Small Nonprofits Claim Charity Navigator Ignores Them

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November 14, 2013; Seattle Times

There has been a long-simmering argument about the use of metrics among donors to nonprofit organizations. Do donors really care about efficiency and, if they do, do they actually go about the research necessary? Articles abound on NPQ about this argument, and the website Charity Navigator is at the heart of many of the stories. Recently, an argument has been posited about whether resources such as Charity Navigator, which examines nonprofits and gives them a “seal of approval” for efficiency and impact, affect the habits of even those donors who are interested in metrics.

A new topic of discussion about Charity Navigator centers around the type and number of nonprofits the organization examines. Currently, there are about 7,000 nonprofits that are listed on the organization’s website, where donors can look over reports on financial and outcome efficiency. According to an article in the Seattle Times, there is a plan at Charity Navigator to expand by as many as 1,000 organizations per year and to move to a wiki-like approach, with volunteers around the country entering data about even more organizations. The article also cites some local Seattle nonprofits that are complaining that they cannot get listed because they are too small. Apparently, Charity Navigator is targeting nonprofit organizations with budgets well over $1 million.

According to the Urban Institute, there are well over 1,500,000 nonprofits currently operating in the United States. According to a study at the Urban Institute, 80.6 percent of nonprofit organizations in the United States report expenditures of less than $1 million, although cumulatively they account for a very small portion of the overall expenditures reported by nonprofit organizations.

If these statistics are correct, Charity Navigator currently reports about less than one percent of the nonprofit organizations. One nonprofit cited in the Seattle Times article suggests that the impact of not being listed is hard to measure; you may never know about a donor who chose not to give because they did not see the organization listed, let alone given a good report.

In many ways, Charity Navigator is promoting impact investment as the way donors should behave. A study from Hope Consulting that has been used to demonstrate the importance of impact investing states that even donors who say they value efficiency rarely do any research into nonprofits where they give. On the other hand, the majority of donations are given as repeat gifts.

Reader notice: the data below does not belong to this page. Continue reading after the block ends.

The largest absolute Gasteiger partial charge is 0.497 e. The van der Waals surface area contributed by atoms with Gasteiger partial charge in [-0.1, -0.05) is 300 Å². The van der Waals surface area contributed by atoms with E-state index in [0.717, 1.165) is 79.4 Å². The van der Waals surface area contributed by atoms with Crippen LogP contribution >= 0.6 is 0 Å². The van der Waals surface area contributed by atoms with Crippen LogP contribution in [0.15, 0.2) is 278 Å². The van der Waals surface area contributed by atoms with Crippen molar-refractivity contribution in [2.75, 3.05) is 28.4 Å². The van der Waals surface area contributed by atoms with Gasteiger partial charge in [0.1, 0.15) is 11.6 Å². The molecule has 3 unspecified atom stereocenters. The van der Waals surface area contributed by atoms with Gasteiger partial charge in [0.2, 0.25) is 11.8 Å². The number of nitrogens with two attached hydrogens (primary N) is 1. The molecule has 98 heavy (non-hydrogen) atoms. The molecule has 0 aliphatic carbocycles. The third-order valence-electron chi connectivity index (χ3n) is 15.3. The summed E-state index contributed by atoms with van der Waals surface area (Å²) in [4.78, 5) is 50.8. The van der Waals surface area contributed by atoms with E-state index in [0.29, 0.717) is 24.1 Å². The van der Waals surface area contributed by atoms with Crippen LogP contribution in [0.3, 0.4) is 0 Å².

The report suggests that almost 80 percent of all gifts made are 100 percent loyal; they are virtually guaranteed to be renewed. That means that 80 percent of all gifts are probably not based on research at sources like Charity Navigator. Under the circumstances, one might suggest that the best course for small nonprofits would be to worry less about Charity Navigator and more about finding and keeping their donors.—Rob Meiksins

  • Ken Berger


    Those 7,000 charities we rate garner 55% (about $110 billion) of the $200 billion of private contributions made each year (not including the additional $100 billion to houses of worship). So that 1% has a tremendous concentration of where the money flows from donors each year. We intend to get to 10,000 or even 20,000 charities in the coming years. Beyond that, we would like to do even to scale up to rate charities of all sizes and assess where all the contributions go.

    Furthermore, your citation from Hope Consulting ignores two critical factors:

    1. Roughly 90% of those same donors surveyed by Hope Consulting said that effectiveness was the most important factor to them.
    2. The reason we believe they do not act on that factor, is because currently the vast majority of nonprofits do not publicly report in a meaningful way on their results. So of course we all must fall back on proxies until we can change this reality.

    I agree with you that charities should not worry about Charity Navigator. But I do believe that “finding and keeping their donors” in the long term, they are going to need to provide evidence of results (or at least that they are adaptive and learning such that they improve over time) to all of their stakeholders.

    Ken Berger, President & CEO
    Charity Navigator

  • Daniel Mansoor

    Good report, though the ending paragraphs are not clear. The expression “virtually guaranteed” is so contrary to reality. With renewal rates in the nonprofit sector hovering around 40%, donors are less loyal (on an annual basis) than “consumers” in almost any other industry. While the loyalty rates espoused in this article might be true over the long run, annual renewal rates in the nonprofit industry are abysmal.